Writing A Fantasy Series Pt. 1

Christopher Paolini, the young author of the Inheritance Series (Eragon), was featured in The Writer. I was excited as the title was ‘Writing A Hit Series’, and Paolini has created a magnificent world in the 3,000 or so pages of his four novels.

I was disappointed with the interview. The reporter assumed that most of us didn’t know who Paolini is and what he has written. The story focused on a lot of the well-recorded autobiography (that I am sure most of us love) and the decision of the Paolini family to self-publish Eragon and travel around the country selling copies face-to-face.

But there were precious few tidbits regarding writing a series. Paolini structures his stories before he writes them. Fair enough. There are no surprises, we are told, except I wish to point out that Book Three became two books (how do you misplan an additional 700+ pages? – not that I am complaining, Mr. Paolini – you can write several more and I will faithfully buy and read them together with my sons).

My son holding his autographed copy at the midnight release... a priceless moment!

Paolini also stresses the need for a map. He warns that if there is a small mistake in detail between Book One and Four, true fans will notice.

As I continue to put Book Three of the Wycaan Master onto (virtual) parchment, (just passed the 25,000 word mark), I am continually realizing how much I must refer back to keep consistent, whether in language, appearance, or plot.

I love the spontaneity of allowing the plot to unfold. It works for me and it is part of the magic of writing. But I totally understand the value of a structured plan as Paolini suggests.

I keep three lists going: characters, chapter contents, and odds-and-ends. I do not provide much in terms of character appearance and history. I regret this now, as I need to sift through over 200,000 words. Chapter contents are kept brief – 1-2 sentences, but serves to help me refer back relatively quickly. Odd-and-ends is, well, a lot of unresolved issues, detail needed, clan structure and more.

A Great Place to Write Fantasy.

I have no doubt that there is so much more to remember and involved when writing a series. I think when I begin another, I might take more careful notes and listen more to authors like Paolini, Salvatore, and Brooks.

But I also think it is worth it. The depth and richness of a series is an incredible honor to write. More on that aspect next week.

Until then, good writing.

——————————————————————————————————

Alon Shalev is the author of The Accidental Activist and A Gardener’s Tale. He has written two fantasy novels and the first has reached the Quarter Finals of  the Amazon Breakthrough Novel Award as of March 2012. More on Alon Shalev at http://www.alonshalev.com/and on Twitter (@elfwriter).

 

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9 comments on “Writing A Fantasy Series Pt. 1

  1. This was super helpful. Thanks.

  2. kate says:

    thank you!!! i think i will try and do this too – keep the lists, I mean…

  3. Tolkien was continually revising THE LORD OF THE RINGS, right up until the day he passed away, because of mistakes he thought he had made and continuity errors fans pointed out to him. Yet people still loved his books. Granted, very few of us are Professor Tolkien, but it’s still possible to get too hung up on outlines. That’s why editors are so handy. If you’re not being published by a book company, it’s a good idea to hire an editor. And if anyone does spot mistakes, after you’ve published, the ebook can always be tweaked.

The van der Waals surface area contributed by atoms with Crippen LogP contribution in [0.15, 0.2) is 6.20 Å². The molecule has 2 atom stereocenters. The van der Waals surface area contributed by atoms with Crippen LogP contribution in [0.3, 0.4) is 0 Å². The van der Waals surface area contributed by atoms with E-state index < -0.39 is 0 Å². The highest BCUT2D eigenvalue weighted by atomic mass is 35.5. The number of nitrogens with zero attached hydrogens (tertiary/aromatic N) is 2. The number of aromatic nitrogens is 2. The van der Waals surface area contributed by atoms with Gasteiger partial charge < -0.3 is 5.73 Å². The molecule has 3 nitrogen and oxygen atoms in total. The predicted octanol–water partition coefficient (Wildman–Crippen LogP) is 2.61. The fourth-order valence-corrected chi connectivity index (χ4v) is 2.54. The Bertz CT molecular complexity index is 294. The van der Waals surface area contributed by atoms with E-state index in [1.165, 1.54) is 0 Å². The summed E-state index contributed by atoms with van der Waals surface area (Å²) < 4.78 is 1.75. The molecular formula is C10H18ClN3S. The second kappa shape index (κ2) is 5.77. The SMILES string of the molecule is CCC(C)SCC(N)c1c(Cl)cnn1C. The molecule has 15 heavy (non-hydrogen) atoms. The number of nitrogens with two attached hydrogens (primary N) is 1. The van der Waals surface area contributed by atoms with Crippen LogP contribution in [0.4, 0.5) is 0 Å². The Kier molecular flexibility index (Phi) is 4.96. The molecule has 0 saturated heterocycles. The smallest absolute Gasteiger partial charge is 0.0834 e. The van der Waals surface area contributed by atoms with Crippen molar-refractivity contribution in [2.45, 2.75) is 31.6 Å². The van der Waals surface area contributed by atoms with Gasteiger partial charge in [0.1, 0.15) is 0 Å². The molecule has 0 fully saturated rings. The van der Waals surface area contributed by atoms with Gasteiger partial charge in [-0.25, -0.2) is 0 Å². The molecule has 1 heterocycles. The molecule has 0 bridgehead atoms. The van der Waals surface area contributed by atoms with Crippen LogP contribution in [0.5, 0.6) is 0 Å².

4. Elli Comeau says:

    I partially agree. When I first started my series, I had no lists whatsoever. The further I got in the series, the more I needed to refer back. In the end it was just easier to make notes of the most important things as I go along. Chapter contents are definitely part of that, as they allow you to quickly find the right spot you’re looking for to refresh your memory. My chapter content list also helped me to get back into a book, after I had to put it aside for about a year because I got too busy with other things, without having to read the entire book again. For really important remarks I even added the page number, so I could quickly go there and re-read just that scene.
    Now I’m on book four of the series and I can’t even imagine working on it without my info files, all neatly organized.

    • elveswriter says:

      Thanks, Elli. How do you keep this data? Are they on flash cards? Computer docs?

      • Elli Comeau says:

        Word Documents. But I’m slowly moving to Scrivener, so some of my notes are in there now. I think I’d go nuts without those notes, and it would take me twice as long to finish my story. I don’t do it much for complete new books outside my series, until the volume becomes so huge that I feel overwhelmed, even with my enormous memory.
        How do you keep your data?

  5. […] This time, armed with a blanket and picnic, we were planning on some serious reading. Older son had a book assigned from school, a historical fictional account of many good people dying from a plague back in the 1700′s: perfect depressing material for the summer vacation. Not surprisingly, he hadn’t embraced the intrusion with the enthusiasm he showed for Christopher Paolini’s Eragon or J. K. Rowlings’ Harry Potter.  […]

  6. […] This time, armed with a blanket and picnic, we were planning on some serious reading. Older son had a book assigned from school, a historical fictional account of many good people dying from a plague back in the 1700′s: perfect depressing material for the summer vacation. Not surprisingly, he hadn’t embraced the intrusion with the enthusiasm he showed for Christopher Paolini’s Eragon or J. K. Rowlings’ Harry Potter. […]

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